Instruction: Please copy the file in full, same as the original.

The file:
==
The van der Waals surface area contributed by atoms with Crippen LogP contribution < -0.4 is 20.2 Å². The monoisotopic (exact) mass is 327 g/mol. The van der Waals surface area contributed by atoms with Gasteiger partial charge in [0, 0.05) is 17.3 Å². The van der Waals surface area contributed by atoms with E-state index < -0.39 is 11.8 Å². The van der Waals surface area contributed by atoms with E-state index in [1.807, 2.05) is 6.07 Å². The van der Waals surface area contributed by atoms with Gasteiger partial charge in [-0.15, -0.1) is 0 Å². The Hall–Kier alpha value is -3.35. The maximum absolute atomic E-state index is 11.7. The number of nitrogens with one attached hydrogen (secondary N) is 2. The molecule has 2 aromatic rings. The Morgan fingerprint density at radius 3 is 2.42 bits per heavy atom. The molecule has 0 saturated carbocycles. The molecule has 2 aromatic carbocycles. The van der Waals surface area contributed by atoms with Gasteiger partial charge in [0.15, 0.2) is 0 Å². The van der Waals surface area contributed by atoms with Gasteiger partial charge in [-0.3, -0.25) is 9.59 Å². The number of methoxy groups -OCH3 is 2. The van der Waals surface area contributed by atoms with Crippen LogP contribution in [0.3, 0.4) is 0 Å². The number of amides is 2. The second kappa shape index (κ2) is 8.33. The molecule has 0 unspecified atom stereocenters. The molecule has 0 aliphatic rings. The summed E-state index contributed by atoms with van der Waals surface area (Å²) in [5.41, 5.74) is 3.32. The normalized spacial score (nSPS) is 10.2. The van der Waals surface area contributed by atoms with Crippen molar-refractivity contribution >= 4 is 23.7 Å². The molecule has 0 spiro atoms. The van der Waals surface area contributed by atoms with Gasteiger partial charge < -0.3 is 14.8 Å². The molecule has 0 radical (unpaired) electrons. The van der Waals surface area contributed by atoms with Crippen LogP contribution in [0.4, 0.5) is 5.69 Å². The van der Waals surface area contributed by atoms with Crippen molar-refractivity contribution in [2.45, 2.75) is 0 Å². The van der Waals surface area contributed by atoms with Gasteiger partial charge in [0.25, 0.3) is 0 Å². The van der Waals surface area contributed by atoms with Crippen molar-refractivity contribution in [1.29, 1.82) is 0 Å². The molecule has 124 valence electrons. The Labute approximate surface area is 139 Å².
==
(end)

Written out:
The van der Waals surface area contributed by atoms with Crippen LogP contribution < -0.4 is 20.2 Å². The monoisotopic (exact) mass is 327 g/mol. The van der Waals surface area contributed by atoms with Gasteiger partial charge in [0, 0.05) is 17.3 Å². The van der Waals surface area contributed by atoms with E-state index < -0.39 is 11.8 Å². The van der Waals surface area contributed by atoms with E-state index in [1.807, 2.05) is 6.07 Å². The van der Waals surface area contributed by atoms with Gasteiger partial charge in [-0.15, -0.1) is 0 Å². The Hall–Kier alpha value is -3.35. The maximum absolute atomic E-state index is 11.7. The number of nitrogens with one attached hydrogen (secondary N) is 2. The molecule has 2 aromatic rings. The Morgan fingerprint density at radius 3 is 2.42 bits per heavy atom. The molecule has 0 saturated carbocycles. The molecule has 2 aromatic carbocycles. The van der Waals surface area contributed by atoms with Gasteiger partial charge in [0.15, 0.2) is 0 Å². The van der Waals surface area contributed by atoms with Gasteiger partial charge in [-0.3, -0.25) is 9.59 Å². The number of methoxy groups -OCH3 is 2. The van der Waals surface area contributed by atoms with Crippen LogP contribution in [0.3, 0.4) is 0 Å². The number of amides is 2. The second kappa shape index (κ2) is 8.33. The molecule has 0 unspecified atom stereocenters. The molecule has 0 aliphatic rings. The summed E-state index contributed by atoms with van der Waals surface area (Å²) in [5.41, 5.74) is 3.32. The normalized spacial score (nSPS) is 10.2. The van der Waals surface area contributed by atoms with Crippen molar-refractivity contribution >= 4 is 23.7 Å². The molecule has 0 spiro atoms. The van der Waals surface area contributed by atoms with Gasteiger partial charge < -0.3 is 14.8 Å². The molecule has 0 radical (unpaired) electrons. The van der Waals surface area contributed by atoms with Crippen LogP contribution in [0.4, 0.5) is 5.69 Å². The van der Waals surface area contributed by atoms with Crippen molar-refractivity contribution in [2.45, 2.75) is 0 Å². The van der Waals surface area contributed by atoms with Gasteiger partial charge in [0.25, 0.3) is 0 Å². The van der Waals surface area contributed by atoms with Crippen molar-refractivity contribution in [1.29, 1.82) is 0 Å². The molecule has 124 valence electrons. The Labute approximate surface area is 139 Å².